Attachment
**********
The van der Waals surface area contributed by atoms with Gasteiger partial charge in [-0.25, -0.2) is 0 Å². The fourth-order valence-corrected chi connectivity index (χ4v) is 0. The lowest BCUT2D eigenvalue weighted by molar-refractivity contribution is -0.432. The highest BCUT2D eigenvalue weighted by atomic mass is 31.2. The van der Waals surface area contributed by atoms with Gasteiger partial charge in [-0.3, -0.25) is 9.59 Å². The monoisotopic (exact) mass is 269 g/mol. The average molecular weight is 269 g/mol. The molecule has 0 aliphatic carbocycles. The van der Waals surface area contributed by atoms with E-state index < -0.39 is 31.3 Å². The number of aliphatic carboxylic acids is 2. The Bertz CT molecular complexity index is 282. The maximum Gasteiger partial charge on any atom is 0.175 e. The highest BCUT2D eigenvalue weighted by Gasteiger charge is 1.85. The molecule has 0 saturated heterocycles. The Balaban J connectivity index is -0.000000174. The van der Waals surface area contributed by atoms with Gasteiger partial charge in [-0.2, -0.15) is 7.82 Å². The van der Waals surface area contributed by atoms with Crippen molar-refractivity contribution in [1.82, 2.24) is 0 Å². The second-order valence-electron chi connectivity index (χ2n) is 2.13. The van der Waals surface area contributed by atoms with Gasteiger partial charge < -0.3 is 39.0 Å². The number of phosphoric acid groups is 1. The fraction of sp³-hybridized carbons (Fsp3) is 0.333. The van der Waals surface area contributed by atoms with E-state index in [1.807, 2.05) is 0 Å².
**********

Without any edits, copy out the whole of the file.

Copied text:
The van der Waals surface area contributed by atoms with Gasteiger partial charge in [-0.25, -0.2) is 0 Å². The fourth-order valence-corrected chi connectivity index (χ4v) is 0. The lowest BCUT2D eigenvalue weighted by molar-refractivity contribution is -0.432. The highest BCUT2D eigenvalue weighted by atomic mass is 31.2. The van der Waals surface area contributed by atoms with Gasteiger partial charge in [-0.3, -0.25) is 9.59 Å². The monoisotopic (exact) mass is 269 g/mol. The average molecular weight is 269 g/mol. The molecule has 0 aliphatic carbocycles. The van der Waals surface area contributed by atoms with E-state index < -0.39 is 31.3 Å². The number of aliphatic carboxylic acids is 2. The Bertz CT molecular complexity index is 282. The maximum Gasteiger partial charge on any atom is 0.175 e. The highest BCUT2D eigenvalue weighted by Gasteiger charge is 1.85. The molecule has 0 saturated heterocycles. The Balaban J connectivity index is -0.000000174. The van der Waals surface area contributed by atoms with Gasteiger partial charge in [-0.2, -0.15) is 7.82 Å². The van der Waals surface area contributed by atoms with Crippen molar-refractivity contribution in [1.82, 2.24) is 0 Å². The second-order valence-electron chi connectivity index (χ2n) is 2.13. The van der Waals surface area contributed by atoms with Gasteiger partial charge < -0.3 is 39.0 Å². The number of phosphoric acid groups is 1. The fraction of sp³-hybridized carbons (Fsp3) is 0.333. The van der Waals surface area contributed by atoms with E-state index in [1.807, 2.05) is 0 Å².